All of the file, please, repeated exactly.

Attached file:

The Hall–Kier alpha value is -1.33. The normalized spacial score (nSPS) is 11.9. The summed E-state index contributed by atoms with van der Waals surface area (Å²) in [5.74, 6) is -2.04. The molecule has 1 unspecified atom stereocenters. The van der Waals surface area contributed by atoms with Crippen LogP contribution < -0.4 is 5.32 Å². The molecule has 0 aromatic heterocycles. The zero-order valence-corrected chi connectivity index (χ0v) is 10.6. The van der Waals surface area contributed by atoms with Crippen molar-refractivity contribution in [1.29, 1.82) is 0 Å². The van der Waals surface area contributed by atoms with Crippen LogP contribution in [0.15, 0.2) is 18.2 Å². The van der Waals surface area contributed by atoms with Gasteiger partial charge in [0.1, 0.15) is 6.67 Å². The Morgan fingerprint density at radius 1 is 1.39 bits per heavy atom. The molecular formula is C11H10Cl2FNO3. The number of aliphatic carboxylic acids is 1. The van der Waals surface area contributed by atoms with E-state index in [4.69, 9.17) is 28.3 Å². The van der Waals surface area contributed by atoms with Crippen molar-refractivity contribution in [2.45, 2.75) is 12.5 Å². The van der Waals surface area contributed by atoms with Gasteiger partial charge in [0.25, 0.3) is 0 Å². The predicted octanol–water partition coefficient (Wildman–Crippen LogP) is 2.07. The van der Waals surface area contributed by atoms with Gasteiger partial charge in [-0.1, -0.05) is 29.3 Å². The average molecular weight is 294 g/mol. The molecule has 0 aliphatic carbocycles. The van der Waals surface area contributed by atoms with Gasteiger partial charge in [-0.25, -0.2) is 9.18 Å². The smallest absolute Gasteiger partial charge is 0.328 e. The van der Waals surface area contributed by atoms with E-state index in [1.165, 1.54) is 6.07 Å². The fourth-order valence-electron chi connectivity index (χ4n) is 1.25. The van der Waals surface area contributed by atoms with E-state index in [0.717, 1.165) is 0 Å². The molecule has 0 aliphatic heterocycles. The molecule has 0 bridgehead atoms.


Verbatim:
The Hall–Kier alpha value is -1.33. The normalized spacial score (nSPS) is 11.9. The summed E-state index contributed by atoms with van der Waals surface area (Å²) in [5.74, 6) is -2.04. The molecule has 1 unspecified atom stereocenters. The van der Waals surface area contributed by atoms with Crippen LogP contribution < -0.4 is 5.32 Å². The molecule has 0 aromatic heterocycles. The zero-order valence-corrected chi connectivity index (χ0v) is 10.6. The van der Waals surface area contributed by atoms with Crippen molar-refractivity contribution in [1.29, 1.82) is 0 Å². The van der Waals surface area contributed by atoms with Crippen LogP contribution in [0.15, 0.2) is 18.2 Å². The van der Waals surface area contributed by atoms with Gasteiger partial charge in [0.1, 0.15) is 6.67 Å². The Morgan fingerprint density at radius 1 is 1.39 bits per heavy atom. The molecular formula is C11H10Cl2FNO3. The number of aliphatic carboxylic acids is 1. The van der Waals surface area contributed by atoms with E-state index in [4.69, 9.17) is 28.3 Å². The van der Waals surface area contributed by atoms with Crippen molar-refractivity contribution in [2.45, 2.75) is 12.5 Å². The van der Waals surface area contributed by atoms with Gasteiger partial charge in [0.25, 0.3) is 0 Å². The predicted octanol–water partition coefficient (Wildman–Crippen LogP) is 2.07. The van der Waals surface area contributed by atoms with Gasteiger partial charge in [-0.1, -0.05) is 29.3 Å². The average molecular weight is 294 g/mol. The molecule has 0 aliphatic carbocycles. The van der Waals surface area contributed by atoms with Gasteiger partial charge in [-0.25, -0.2) is 9.18 Å². The smallest absolute Gasteiger partial charge is 0.328 e. The van der Waals surface area contributed by atoms with E-state index in [1.165, 1.54) is 6.07 Å². The fourth-order valence-electron chi connectivity index (χ4n) is 1.25. The van der Waals surface area contributed by atoms with E-state index in [0.717, 1.165) is 0 Å². The molecule has 0 aliphatic heterocycles. The molecule has 0 bridgehead atoms.